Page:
Description

Artek's Kiki low table was designed by Ilmari Tapiovaara in 1960. The frame of the capacious coffee table is made of lacquered steel and the tabletop is laminated chipboard. Instead of wood, Tapiovaara decided to use oval steel tubing as the structural element in the Kiki series, which gave its silhouettes an elegant and timeless spirit. Suitable for various kinds of use, Kiki has become one of the most popular pieces of public furniture in Finland, and it will easily find its place in modern homes, too.

Artek

Kiki low table 140 x 60 cm, black


Availability

In stock on 12 Jan, 2021

Quantity


Colour
Black
Length
140 cm
Width
60 cm
Height
42 cm
Material
Tabletop: laminated chipboard
Frame material
Lacquered steel
Notes
Comes with plastic gliders

Ilmari Tapiovaara

Ilmari Tapiovaara (1914-1999) was a renowned Finnish interior architect and designer. In his designs, Tapiovaara always sought to create a humane, well-lit and warm dwelling environment. Tapiovaara’s furniture pieces designed were always part of a whole, with the architecture as their starting point.

Ilmari Tapiovaara graduated in 1937 as interior architect from the department of furniture design of the Central School of Arts and Crafts. After graduating, he visited the Paris World’s Fair and during his stay in France he got an assistant’s position for six months at the office of Le Corbusier. Soon after coming back to Finland, Tapiovaara was hired by the Asko company, Finland’s largest furniture factory, where he worked as a designer and artistic director for a few years. Alongside dozens of chairs and other furniture pieces mostly for public premises, Tapiovaara also designed interiors for numerous banks, offices, hotels and shops since the 1940s. His most famous designs include TT40 table, Tale stool, Trienna table, Mademoiselle chair and rocking chair.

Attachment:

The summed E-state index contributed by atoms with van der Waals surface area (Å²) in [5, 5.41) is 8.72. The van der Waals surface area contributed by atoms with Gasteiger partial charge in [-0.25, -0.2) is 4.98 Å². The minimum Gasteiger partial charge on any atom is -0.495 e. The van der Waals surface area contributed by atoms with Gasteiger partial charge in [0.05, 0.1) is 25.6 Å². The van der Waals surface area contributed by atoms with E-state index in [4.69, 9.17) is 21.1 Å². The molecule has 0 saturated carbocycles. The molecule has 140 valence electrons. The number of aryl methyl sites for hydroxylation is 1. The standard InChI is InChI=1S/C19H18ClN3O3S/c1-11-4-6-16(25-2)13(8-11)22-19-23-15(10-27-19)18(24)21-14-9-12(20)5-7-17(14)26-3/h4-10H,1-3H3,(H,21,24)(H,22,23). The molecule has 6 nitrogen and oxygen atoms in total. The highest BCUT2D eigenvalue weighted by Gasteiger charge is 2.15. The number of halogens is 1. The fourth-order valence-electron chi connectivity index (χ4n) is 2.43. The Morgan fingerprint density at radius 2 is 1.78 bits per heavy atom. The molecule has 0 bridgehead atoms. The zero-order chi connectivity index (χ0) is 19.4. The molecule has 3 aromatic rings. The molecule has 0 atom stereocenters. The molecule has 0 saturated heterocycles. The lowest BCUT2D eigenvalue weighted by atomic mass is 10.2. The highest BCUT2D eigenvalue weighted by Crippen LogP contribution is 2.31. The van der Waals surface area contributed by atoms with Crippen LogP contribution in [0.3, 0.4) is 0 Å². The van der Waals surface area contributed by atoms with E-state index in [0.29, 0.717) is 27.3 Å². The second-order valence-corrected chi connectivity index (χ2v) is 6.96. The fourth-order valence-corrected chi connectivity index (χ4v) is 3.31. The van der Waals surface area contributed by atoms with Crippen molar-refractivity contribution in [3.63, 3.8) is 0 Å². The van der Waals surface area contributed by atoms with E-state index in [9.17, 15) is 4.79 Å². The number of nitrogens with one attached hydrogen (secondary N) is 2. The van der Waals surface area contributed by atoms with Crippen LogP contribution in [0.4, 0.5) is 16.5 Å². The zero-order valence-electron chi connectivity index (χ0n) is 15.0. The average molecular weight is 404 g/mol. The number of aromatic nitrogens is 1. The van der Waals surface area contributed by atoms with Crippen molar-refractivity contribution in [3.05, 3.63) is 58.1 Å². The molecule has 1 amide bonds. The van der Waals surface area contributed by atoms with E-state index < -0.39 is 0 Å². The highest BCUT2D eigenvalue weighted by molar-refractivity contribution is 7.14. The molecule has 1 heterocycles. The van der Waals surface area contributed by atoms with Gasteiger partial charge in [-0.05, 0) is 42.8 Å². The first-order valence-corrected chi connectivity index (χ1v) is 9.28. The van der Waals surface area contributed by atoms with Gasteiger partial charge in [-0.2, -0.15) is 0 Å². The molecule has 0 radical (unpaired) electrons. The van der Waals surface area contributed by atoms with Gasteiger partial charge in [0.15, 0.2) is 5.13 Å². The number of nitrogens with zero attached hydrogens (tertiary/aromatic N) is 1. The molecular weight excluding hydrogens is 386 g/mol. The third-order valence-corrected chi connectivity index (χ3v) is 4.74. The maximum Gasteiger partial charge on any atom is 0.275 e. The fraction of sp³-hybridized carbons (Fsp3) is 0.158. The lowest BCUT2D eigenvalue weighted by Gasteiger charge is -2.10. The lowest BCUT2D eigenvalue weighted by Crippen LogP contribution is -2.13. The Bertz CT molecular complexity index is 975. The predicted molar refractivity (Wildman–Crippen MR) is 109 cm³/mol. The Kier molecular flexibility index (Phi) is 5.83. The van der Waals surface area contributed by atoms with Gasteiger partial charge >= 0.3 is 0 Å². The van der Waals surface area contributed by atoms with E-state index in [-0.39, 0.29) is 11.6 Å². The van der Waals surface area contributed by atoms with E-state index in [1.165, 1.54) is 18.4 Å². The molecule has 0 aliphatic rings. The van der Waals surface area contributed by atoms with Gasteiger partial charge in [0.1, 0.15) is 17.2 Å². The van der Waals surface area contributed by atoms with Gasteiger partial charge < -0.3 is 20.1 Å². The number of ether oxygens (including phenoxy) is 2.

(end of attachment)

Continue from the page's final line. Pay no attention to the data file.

Of all materials, wood was the closest to Tapiovaara’s heart. The designer admired the works of Alvar Aalto and wanted to carry on Aalto’s ideas in his own design work. This was evident in applying wood to the idiom of functionalism and industrial production and in the fact that Tapiovaara adopted the principle of social equality of functionalism. Tapiovaara was also a teacher at the department of interior design at the Institute of Applied Arts and at the Helsinki University of Technology, where he sought to reform teaching towards industrial product design with the aid of international examples.

Ilmari Tapiovaara was awarded a total of six Gold Medals at the Milan Triennials of 1951, 1954, 1957, 1960 and 1964. He also received the Good Design Award in Chicago in 1951, Pro Finlandia medal in 1959, Finnish State Design Prize in 1971 and Furniture Prize of the SIO Interior Architects’ Association of Finland in 1990.

Read the story about Ilmari Tapiovaara >

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